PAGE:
Transgender people can now get official documents stating their true sexual identities without having sex-change surgery or medical treatment. And earlier this year, the Quebec Superior Court ruled that transgender parents should have the same rights as other parents when it comes to children's living arrangements.
One Simple Step
The rules that became law on October 1, 2015, simplify the process to change the gender and name recorded in official documents, such as birth certificates, marriage or civil union certificates and the birth certificates of children. But you can’t use the simplified process to change your family name.
To ask for a change in the gender and name recorded in official documents, you must be 18 years or older, a Canadian citizen and living in Quebec for more than a year.
People born in Quebec but no longer living there can also ask to change the gender recorded in official documents if they prove that the country or province where they live doesn’t allow the change.
To ask for the change, you must provide some documents, including these ones:
- your official written statement that the change you’re asking for corresponds to your true sexual identity
- an official written statement of someone 18 years or older stating that he or she has known you for at least one year and that you understand the serious nature of your request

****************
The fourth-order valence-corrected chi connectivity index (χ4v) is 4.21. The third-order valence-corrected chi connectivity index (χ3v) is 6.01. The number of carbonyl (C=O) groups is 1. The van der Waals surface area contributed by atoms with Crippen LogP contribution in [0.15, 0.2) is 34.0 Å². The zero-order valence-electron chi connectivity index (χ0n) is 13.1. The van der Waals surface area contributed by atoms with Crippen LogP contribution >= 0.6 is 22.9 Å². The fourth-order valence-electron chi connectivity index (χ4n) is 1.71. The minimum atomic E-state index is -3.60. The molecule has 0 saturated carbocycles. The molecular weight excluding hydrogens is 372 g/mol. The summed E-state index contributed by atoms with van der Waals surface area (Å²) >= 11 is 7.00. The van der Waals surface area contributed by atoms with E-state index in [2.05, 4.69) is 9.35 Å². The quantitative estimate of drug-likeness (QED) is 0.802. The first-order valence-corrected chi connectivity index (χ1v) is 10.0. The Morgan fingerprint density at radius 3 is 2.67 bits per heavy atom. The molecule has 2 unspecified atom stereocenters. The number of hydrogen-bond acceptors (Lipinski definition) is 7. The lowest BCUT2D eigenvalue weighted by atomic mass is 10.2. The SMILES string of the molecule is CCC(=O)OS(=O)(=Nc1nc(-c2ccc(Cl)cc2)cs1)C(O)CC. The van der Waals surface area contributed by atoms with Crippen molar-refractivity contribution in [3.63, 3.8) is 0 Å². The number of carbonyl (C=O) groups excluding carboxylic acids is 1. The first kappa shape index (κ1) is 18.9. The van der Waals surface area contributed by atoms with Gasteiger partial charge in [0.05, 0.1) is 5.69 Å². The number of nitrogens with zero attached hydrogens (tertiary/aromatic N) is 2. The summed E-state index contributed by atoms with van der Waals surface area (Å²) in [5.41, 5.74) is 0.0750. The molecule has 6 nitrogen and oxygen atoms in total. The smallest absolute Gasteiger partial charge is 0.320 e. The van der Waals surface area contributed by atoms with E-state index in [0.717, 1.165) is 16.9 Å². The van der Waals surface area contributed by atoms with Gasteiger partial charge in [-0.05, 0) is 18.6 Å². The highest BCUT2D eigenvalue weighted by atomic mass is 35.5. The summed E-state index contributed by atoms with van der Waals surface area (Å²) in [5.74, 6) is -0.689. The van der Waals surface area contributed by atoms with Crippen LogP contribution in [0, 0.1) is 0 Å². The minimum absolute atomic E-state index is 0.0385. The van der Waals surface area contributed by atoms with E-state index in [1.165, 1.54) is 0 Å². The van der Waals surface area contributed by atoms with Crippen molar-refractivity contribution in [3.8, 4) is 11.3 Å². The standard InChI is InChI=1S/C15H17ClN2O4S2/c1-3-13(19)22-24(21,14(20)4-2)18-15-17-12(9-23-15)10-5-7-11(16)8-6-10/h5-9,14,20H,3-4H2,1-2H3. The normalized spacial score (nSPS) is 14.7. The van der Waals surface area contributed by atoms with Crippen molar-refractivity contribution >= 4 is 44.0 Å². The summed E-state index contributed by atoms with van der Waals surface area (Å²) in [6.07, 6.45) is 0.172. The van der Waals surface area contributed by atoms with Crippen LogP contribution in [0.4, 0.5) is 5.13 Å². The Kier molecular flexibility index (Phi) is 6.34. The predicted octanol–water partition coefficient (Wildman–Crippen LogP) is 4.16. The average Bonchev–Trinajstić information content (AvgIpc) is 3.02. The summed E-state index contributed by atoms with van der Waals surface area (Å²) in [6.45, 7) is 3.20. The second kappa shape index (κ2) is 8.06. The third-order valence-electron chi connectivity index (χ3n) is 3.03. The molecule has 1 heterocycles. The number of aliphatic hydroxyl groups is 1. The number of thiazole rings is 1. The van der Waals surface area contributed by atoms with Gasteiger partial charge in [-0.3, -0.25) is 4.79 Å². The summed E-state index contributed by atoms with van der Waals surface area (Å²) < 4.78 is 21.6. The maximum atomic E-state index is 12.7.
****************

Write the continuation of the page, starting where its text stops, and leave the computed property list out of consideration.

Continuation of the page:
Children's Living Arrangements: Another Step Forward
Last summer, the Quebec Superior Court granted a transgender parent joint custody of a child. “Joint custody” means the child lives part of the time with one parent and part of the time with the other parent.
The Court stated that both parents, no matter what their sexual identity, should have the most contact possible with their children. When both parents are equally able to take care of their children’s needs, joint custody can help a child accept a parent’s sex change and strengthen the parent-child relationship.
Discrimination and Violence: More Changes to Come?
A proposed federal law would give transgender and transsexual people added protection against discrimination and violence. The proposed law is not yet in force even though it’s been two years since the House of Commons approved it. The Senate hasn’t yet approved it.